Max Scherzer’s and Ian Kinsler’s alma mater, the University of Missouri, sends a promising prospect to this June’s draft. The young Mizzou Tiger is projected to go in the first round. If so, he will be the first Missouri positional player selected in the first round since Steve Patchin was taken by the Los Angeles Dodgers in 1971. The Tiger player with first-round aspirations is outfielder/first baseman, Kameron Misner.
Kameron Misner 2019 Draft Profile
The Kansas City Royals drafted Kameron Misner in the 33rd round of the 2016 draft, but he chose to develop himself further at Missouri. His decision paid off. Misner is now a legitimate five-tool player and MLB.com lists him as the 30th best prospect in the draft. Normally, a player with Misner’s skillset is projected to go much higher. However, a broken foot ending his 2018 season combined with a 2019 statistical regression has caused his stock to drop. If Misner falls anywhere near the 30th pick of the draft some astute scouting department will be celebrating heavily.
MLB.com lists his scouting Grades as follows:
Hit: 50 | Power: 55 | Run: 60 | Arm: 60 | Field: 55 | Overall: 50
Kameron Misner University of Missouri Stats
Statistics Courtesy of The Baseball Cube
Misner is a disciplined hitter with a good feel for the strike zone, walking almost as much as he strikes out. This helps him to frequently make solid contact. He combines his sizeable 6’4” frame with quick bat speed to generate solid power, most of which is to right field. As he grows into his large frame, his power potential will increase. He also has surprising speed for a big man, stealing 50 bases in 63 attempts during his Missouri career. Misner also played in the Northwoods Collegiate Baseball League (NCABL) after his freshman year, which is a wooden bat league. He excelled with a .378/.479/.652/1.131 slash line, reassuring scouts he will be able to transition to wooden bats as a pro.
Some scouts say Misner can handle center field. Even if he does not end up in center he will be a premium corner outfielder. As an added bonus, he also has proven to be a capable defensive first baseman. His versatility is a product of his athleticism.
Mizzou coach Steve Bieser told Joe Healy at Baseball America, “He hadn’t played first base, (and) we asked him to play first base for us every day, and he became a very solid defender over at first base. Then we moved him back out into center field this year. He’s just being able to be versatile to help the team in any capacity. He’s so athletic that he can bounce around and do those things.”
One should not be surprised by Misner’s athleticism and ability to “adjust on the fly”. After all, he started performing acrobatics as an elementary schooler while downhill skiing. Jack Parodi of the Missourian gives the play by play in his article on Misner entitled All Gas No Brakes, “Midway down the hill, the front of Kameron’s ski caught an edge, sending him in the air and turning him completely around. To nobody’s surprise, the skinny elementary-schooler casually landed it, skied backwards for a bit and hopped around 180 degrees in the air to continue bombing down the slope.”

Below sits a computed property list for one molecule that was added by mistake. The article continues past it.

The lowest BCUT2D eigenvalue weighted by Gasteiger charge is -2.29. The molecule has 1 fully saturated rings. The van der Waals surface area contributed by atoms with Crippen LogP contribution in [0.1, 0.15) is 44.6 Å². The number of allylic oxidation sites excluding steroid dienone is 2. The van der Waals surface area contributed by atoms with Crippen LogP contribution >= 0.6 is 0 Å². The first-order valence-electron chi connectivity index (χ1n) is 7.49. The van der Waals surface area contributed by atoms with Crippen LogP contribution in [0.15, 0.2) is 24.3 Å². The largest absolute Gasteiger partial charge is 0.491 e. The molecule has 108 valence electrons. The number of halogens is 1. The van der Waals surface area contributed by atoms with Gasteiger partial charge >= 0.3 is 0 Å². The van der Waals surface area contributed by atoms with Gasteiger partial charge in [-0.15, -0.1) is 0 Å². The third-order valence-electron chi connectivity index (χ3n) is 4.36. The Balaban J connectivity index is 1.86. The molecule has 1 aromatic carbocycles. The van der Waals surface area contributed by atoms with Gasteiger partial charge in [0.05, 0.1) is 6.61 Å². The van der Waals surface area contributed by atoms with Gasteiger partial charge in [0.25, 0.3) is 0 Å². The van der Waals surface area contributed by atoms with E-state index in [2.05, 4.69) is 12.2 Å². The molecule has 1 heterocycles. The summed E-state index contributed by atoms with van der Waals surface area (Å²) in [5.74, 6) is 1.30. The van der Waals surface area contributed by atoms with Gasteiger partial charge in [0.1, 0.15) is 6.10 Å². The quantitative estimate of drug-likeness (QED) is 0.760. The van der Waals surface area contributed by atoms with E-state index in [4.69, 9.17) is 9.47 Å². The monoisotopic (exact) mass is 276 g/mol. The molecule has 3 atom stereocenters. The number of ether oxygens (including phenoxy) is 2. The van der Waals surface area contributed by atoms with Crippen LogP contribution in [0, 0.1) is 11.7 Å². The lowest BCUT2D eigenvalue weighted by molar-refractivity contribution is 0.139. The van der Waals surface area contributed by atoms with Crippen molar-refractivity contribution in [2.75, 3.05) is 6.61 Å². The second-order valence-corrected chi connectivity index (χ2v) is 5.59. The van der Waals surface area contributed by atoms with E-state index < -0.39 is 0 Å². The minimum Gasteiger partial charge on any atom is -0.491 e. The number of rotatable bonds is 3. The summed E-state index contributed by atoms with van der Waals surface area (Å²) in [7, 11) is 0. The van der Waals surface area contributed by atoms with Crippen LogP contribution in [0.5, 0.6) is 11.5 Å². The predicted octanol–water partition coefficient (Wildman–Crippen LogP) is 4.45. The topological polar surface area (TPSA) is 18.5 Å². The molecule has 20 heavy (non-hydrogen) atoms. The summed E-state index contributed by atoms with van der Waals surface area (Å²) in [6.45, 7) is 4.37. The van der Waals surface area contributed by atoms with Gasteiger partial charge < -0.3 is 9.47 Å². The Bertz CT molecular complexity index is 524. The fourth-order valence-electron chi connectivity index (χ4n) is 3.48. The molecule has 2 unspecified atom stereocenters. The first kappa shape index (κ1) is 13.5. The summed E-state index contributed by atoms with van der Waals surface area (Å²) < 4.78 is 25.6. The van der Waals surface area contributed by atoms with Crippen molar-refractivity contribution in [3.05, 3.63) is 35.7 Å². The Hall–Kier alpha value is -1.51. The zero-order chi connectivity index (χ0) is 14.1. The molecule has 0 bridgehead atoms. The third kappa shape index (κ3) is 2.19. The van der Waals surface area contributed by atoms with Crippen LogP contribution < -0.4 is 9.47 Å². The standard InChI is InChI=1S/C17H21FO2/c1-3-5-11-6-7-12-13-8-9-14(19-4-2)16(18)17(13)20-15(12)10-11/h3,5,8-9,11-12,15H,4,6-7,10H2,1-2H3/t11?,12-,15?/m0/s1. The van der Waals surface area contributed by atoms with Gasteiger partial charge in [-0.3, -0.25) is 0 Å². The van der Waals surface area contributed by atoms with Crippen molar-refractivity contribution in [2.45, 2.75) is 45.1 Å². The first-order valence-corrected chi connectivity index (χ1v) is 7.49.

Scouts are most worried whether Misner will hit enough at the professional level. He was tearing up the SEC in 2018 when he injured his foot, forcing him to miss half the season. Consequently, many were looking to see how well he would perform in 2019 to determine whether his stats from the previous season would continue. Unfortunately, his slash line dipped from .360/.497/.576/1.073 to .287/.443/.485/.928.
However, it is still an increase from his freshman year of .282/.360/.446/.806. Keep in mind that Misner’s great 2018 season came after he played in the NECBL. This author feels it was the extended playing time, which helped propel him to a great start in 2018. Similarly, his long layoff from baseball after he broke his foot in 2018 contributed to Misner not being able to find the same groove in 2019. Quite simply, young players need to play to continue developing.
The most concerning knock on Misner is his play in the SEC. According to Jim Callis of MLB.com, Misner struck out 39 times in 30 SEC games, while hitting a paltry .222. That raises more questions about his ability to hit at the next levels than his regression does. However, coach Bieser often praises Misner as being the hardest worker on the team. Combine Misner’s work ethic with natural athleticism and pro coaching and it is likely he will prove his doubters wrong.
A decent comparison for Misner is a left-handed Matt Kemp. Both are 6’4″ and hover around 200 pounds. Kemp also played anywhere in the outfield earlier in his career and was adept at stealing bases. While Misner should steal 20 bases instead of Kemp’s 30 to 40 Misner does have the potential to hit slightly more homers. This much is certain: Misner is a high-end talent at a potential bargain price.
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